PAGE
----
A cuisine that is heavily influenced by the Mediterranean seafood and spices, Portuguese food is as diverse as it is regional. In the capital, of course, there are many restaurants that specialize in the neighboring countries cuisine (mostly Spain, France and Italy). But look for the traditional cozidos (vegetable or meat stews), bacalhau (cod, that is often salted) and their countless egg-based desserts. Portugal produces, among other things, olive oil, wine, cheeses, that sadly do not get the recognition they deserve this side of the Atlantic.
Ginjinha Sem Rival Eduardino. And here’s to the Portuguese cherry liqueur that is a tradition for over 150 years! Locals and tourists flock to these tiny storefronts that sell old family recipes for this sweet and potent concoction. I was there mid-afternoon and it was packed. Blame it on the winter weather… Ask for the cherry – they serve shots with or without it – but be forewarned: the tiny fruit holds a lot of the aguardente potency!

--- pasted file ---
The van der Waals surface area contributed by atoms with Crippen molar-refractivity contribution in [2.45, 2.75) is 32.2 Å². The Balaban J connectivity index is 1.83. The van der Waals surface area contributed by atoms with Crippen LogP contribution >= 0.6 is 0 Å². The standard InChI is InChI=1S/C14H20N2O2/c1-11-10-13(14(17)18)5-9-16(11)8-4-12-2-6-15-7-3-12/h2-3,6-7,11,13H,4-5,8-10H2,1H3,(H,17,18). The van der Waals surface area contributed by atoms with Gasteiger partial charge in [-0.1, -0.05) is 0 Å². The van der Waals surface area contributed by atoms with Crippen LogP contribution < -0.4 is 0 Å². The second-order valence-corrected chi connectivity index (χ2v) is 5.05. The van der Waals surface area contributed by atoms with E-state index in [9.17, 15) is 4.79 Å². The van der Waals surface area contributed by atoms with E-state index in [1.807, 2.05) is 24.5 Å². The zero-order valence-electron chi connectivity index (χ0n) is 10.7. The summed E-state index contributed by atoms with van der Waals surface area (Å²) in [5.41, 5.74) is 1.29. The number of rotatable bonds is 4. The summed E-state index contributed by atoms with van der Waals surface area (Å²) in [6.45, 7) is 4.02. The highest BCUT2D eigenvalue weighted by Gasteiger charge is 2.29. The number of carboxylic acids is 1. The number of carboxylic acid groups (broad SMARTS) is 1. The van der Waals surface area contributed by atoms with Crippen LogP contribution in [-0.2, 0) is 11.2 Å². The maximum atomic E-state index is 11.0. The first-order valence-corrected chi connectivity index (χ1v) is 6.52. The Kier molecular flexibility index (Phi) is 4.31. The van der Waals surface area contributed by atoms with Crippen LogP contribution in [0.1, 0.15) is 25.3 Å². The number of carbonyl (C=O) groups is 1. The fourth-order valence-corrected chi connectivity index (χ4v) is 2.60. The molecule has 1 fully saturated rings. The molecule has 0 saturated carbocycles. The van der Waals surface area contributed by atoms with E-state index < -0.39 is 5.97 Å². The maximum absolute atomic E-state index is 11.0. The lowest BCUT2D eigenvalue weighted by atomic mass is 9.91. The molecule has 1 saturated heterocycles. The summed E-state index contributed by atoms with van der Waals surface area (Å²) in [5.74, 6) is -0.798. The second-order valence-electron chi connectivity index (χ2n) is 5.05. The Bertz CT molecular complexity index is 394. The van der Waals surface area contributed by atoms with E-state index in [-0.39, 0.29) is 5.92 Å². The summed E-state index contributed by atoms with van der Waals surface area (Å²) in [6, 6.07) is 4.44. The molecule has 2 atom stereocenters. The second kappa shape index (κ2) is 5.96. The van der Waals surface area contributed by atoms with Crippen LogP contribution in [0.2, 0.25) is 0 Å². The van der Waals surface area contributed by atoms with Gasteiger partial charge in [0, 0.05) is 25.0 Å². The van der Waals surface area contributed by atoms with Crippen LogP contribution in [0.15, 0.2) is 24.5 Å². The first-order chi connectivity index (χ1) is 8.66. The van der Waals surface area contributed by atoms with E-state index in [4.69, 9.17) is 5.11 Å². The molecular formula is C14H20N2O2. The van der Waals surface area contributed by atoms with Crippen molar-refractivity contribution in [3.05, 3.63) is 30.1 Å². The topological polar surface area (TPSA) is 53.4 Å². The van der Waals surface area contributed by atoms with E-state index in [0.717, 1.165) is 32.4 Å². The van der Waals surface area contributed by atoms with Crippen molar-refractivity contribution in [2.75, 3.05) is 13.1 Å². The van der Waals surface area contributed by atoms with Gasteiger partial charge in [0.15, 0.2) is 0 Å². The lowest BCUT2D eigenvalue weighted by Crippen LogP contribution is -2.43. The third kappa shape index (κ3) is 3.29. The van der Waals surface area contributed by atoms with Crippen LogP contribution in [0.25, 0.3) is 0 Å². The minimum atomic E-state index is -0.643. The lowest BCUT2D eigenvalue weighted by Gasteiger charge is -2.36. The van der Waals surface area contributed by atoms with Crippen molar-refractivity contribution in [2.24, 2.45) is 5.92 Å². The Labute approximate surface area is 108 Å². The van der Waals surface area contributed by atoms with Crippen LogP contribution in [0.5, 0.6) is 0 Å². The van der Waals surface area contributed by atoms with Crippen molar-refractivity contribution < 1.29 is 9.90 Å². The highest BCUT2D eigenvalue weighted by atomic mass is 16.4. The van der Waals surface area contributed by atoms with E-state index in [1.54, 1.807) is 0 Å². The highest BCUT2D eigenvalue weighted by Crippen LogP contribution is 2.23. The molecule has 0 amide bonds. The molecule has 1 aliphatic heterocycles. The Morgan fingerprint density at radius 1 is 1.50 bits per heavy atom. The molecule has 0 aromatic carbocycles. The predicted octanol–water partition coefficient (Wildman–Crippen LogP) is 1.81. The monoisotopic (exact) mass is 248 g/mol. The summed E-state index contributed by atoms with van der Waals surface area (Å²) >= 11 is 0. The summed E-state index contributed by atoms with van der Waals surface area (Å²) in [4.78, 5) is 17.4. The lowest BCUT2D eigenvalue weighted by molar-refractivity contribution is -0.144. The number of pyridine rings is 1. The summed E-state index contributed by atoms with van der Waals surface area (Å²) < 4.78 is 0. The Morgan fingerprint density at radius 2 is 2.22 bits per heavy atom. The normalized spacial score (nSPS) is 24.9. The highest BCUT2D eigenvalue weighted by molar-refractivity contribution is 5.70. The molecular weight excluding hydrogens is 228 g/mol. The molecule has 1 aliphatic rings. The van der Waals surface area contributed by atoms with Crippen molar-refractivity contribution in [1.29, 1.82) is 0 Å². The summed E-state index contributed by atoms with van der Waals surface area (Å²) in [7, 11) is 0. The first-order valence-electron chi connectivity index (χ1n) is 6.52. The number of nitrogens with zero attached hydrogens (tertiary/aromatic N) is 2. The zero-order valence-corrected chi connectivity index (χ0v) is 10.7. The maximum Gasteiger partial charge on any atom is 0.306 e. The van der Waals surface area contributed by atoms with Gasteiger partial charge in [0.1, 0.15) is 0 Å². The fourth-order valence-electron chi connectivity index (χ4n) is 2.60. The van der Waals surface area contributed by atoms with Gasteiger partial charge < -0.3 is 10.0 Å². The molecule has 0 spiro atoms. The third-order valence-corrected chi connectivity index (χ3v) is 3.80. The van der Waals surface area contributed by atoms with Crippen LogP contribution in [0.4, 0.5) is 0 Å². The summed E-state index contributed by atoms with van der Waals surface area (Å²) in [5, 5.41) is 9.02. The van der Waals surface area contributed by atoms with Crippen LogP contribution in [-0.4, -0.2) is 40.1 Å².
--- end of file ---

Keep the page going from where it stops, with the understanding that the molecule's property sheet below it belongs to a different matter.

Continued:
One cannot visit Lisbon without trying Pastéis de Belém. Only two people (apparently one has already passed away) know the original recipe that dates back from two centuries ago. It is a well-guarded secret (the recipe is not written anywhere, it had to be memorized).
I have to tell you, the monks in the monastery where this pastry was invented, had really a good palate. It is a flaky crust that is not anything like a Napoleon and it has a warm and custardy center that is not overly sweet. I am serious, it is worth the plane ticket to just wait in line and try some (yes, before the Cronut craze, people from all over the world were lining up this storefront).
Hungry Eyes through a thick glass
You can eat the pastéis inside or take out. Visitors can also see partially the assemblage of the Most Famous Pastry in Portugal.
History inside the bakery. Most likely this is how the ingredients that go into making the famous Pastéis de Belém are measured.
After making the pastry and baking the pastéis away from the prying eyes of the tourists that visit the bakery, they are brought to the viewing area then proudly displayed and ready to be sold.